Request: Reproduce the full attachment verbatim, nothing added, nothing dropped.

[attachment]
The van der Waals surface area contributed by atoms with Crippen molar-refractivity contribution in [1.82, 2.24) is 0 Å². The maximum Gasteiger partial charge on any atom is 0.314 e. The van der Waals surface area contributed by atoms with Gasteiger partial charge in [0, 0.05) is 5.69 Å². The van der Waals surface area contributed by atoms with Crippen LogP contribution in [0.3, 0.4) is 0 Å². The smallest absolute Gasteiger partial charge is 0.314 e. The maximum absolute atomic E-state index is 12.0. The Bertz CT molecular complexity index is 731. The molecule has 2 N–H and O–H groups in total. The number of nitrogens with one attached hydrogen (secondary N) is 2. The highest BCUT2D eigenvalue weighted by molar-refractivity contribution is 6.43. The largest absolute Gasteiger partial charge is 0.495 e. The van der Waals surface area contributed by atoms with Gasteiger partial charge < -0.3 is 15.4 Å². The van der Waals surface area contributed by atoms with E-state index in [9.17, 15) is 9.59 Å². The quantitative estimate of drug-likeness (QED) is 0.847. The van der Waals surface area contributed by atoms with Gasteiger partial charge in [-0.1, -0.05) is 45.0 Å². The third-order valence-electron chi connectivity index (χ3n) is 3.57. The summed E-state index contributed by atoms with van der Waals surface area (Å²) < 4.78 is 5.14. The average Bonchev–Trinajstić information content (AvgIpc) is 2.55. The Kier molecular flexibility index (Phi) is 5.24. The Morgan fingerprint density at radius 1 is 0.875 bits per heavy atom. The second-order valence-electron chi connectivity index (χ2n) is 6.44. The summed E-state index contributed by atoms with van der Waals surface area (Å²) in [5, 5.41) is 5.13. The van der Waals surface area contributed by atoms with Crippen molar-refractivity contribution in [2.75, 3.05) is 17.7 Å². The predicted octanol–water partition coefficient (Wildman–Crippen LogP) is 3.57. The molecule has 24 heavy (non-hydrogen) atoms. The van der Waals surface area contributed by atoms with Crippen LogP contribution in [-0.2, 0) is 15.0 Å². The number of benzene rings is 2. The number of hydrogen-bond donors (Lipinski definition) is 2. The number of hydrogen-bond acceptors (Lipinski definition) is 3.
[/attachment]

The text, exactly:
The van der Waals surface area contributed by atoms with Crippen molar-refractivity contribution in [1.82, 2.24) is 0 Å². The maximum Gasteiger partial charge on any atom is 0.314 e. The van der Waals surface area contributed by atoms with Gasteiger partial charge in [0, 0.05) is 5.69 Å². The van der Waals surface area contributed by atoms with Crippen LogP contribution in [0.3, 0.4) is 0 Å². The smallest absolute Gasteiger partial charge is 0.314 e. The maximum absolute atomic E-state index is 12.0. The Bertz CT molecular complexity index is 731. The molecule has 2 N–H and O–H groups in total. The number of nitrogens with one attached hydrogen (secondary N) is 2. The highest BCUT2D eigenvalue weighted by molar-refractivity contribution is 6.43. The largest absolute Gasteiger partial charge is 0.495 e. The van der Waals surface area contributed by atoms with Gasteiger partial charge < -0.3 is 15.4 Å². The van der Waals surface area contributed by atoms with E-state index in [9.17, 15) is 9.59 Å². The quantitative estimate of drug-likeness (QED) is 0.847. The van der Waals surface area contributed by atoms with Gasteiger partial charge in [-0.1, -0.05) is 45.0 Å². The third-order valence-electron chi connectivity index (χ3n) is 3.57. The summed E-state index contributed by atoms with van der Waals surface area (Å²) < 4.78 is 5.14. The average Bonchev–Trinajstić information content (AvgIpc) is 2.55. The Kier molecular flexibility index (Phi) is 5.24. The Morgan fingerprint density at radius 1 is 0.875 bits per heavy atom. The second-order valence-electron chi connectivity index (χ2n) is 6.44. The summed E-state index contributed by atoms with van der Waals surface area (Å²) in [5, 5.41) is 5.13. The van der Waals surface area contributed by atoms with Crippen molar-refractivity contribution in [2.75, 3.05) is 17.7 Å². The predicted octanol–water partition coefficient (Wildman–Crippen LogP) is 3.57. The molecule has 24 heavy (non-hydrogen) atoms. The van der Waals surface area contributed by atoms with Crippen LogP contribution in [-0.2, 0) is 15.0 Å². The number of benzene rings is 2. The number of hydrogen-bond donors (Lipinski definition) is 2. The number of hydrogen-bond acceptors (Lipinski definition) is 3.